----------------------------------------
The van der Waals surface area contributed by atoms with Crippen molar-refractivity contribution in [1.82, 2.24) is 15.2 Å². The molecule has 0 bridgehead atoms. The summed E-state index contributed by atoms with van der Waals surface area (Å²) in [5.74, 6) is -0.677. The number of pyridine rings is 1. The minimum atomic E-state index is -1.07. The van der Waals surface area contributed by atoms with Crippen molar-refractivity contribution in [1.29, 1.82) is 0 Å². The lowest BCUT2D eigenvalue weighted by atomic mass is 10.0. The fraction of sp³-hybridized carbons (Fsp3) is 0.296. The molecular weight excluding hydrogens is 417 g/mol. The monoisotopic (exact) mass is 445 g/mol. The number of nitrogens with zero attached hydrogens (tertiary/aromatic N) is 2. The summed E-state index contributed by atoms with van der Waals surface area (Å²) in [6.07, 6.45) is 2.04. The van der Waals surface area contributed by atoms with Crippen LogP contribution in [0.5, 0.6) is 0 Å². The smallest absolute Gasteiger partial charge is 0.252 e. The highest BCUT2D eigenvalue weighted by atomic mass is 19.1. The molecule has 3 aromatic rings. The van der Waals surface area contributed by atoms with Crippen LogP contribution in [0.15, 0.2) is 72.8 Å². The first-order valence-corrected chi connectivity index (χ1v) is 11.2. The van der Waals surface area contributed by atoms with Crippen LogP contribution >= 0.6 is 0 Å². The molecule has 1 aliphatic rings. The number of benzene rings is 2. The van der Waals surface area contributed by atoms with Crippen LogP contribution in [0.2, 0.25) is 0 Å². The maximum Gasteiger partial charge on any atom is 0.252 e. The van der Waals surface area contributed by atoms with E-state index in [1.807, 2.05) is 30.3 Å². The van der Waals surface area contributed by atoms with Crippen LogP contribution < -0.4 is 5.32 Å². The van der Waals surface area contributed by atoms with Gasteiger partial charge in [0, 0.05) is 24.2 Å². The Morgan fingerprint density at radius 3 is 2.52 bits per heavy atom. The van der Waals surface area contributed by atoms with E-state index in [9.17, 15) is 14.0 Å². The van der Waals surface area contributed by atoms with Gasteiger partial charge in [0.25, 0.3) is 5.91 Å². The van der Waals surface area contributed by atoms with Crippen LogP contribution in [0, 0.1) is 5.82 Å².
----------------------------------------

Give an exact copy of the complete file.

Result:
The van der Waals surface area contributed by atoms with Crippen molar-refractivity contribution in [1.82, 2.24) is 15.2 Å². The molecule has 0 bridgehead atoms. The summed E-state index contributed by atoms with van der Waals surface area (Å²) in [5.74, 6) is -0.677. The number of pyridine rings is 1. The minimum atomic E-state index is -1.07. The van der Waals surface area contributed by atoms with Crippen molar-refractivity contribution in [1.29, 1.82) is 0 Å². The lowest BCUT2D eigenvalue weighted by atomic mass is 10.0. The fraction of sp³-hybridized carbons (Fsp3) is 0.296. The molecular weight excluding hydrogens is 417 g/mol. The monoisotopic (exact) mass is 445 g/mol. The number of nitrogens with zero attached hydrogens (tertiary/aromatic N) is 2. The summed E-state index contributed by atoms with van der Waals surface area (Å²) in [6.07, 6.45) is 2.04. The van der Waals surface area contributed by atoms with Crippen LogP contribution in [0.5, 0.6) is 0 Å². The smallest absolute Gasteiger partial charge is 0.252 e. The highest BCUT2D eigenvalue weighted by atomic mass is 19.1. The molecule has 3 aromatic rings. The van der Waals surface area contributed by atoms with Crippen LogP contribution in [0.15, 0.2) is 72.8 Å². The first-order valence-corrected chi connectivity index (χ1v) is 11.2. The van der Waals surface area contributed by atoms with Crippen LogP contribution >= 0.6 is 0 Å². The molecule has 1 aliphatic rings. The number of benzene rings is 2. The van der Waals surface area contributed by atoms with Crippen LogP contribution in [0.2, 0.25) is 0 Å². The maximum Gasteiger partial charge on any atom is 0.252 e. The van der Waals surface area contributed by atoms with E-state index in [1.807, 2.05) is 30.3 Å². The van der Waals surface area contributed by atoms with Crippen LogP contribution < -0.4 is 5.32 Å². The van der Waals surface area contributed by atoms with Gasteiger partial charge in [0, 0.05) is 24.2 Å². The Morgan fingerprint density at radius 3 is 2.52 bits per heavy atom. The van der Waals surface area contributed by atoms with E-state index in [9.17, 15) is 14.0 Å². The van der Waals surface area contributed by atoms with Gasteiger partial charge in [0.25, 0.3) is 5.91 Å². The van der Waals surface area contributed by atoms with Crippen LogP contribution in [0, 0.1) is 5.82 Å².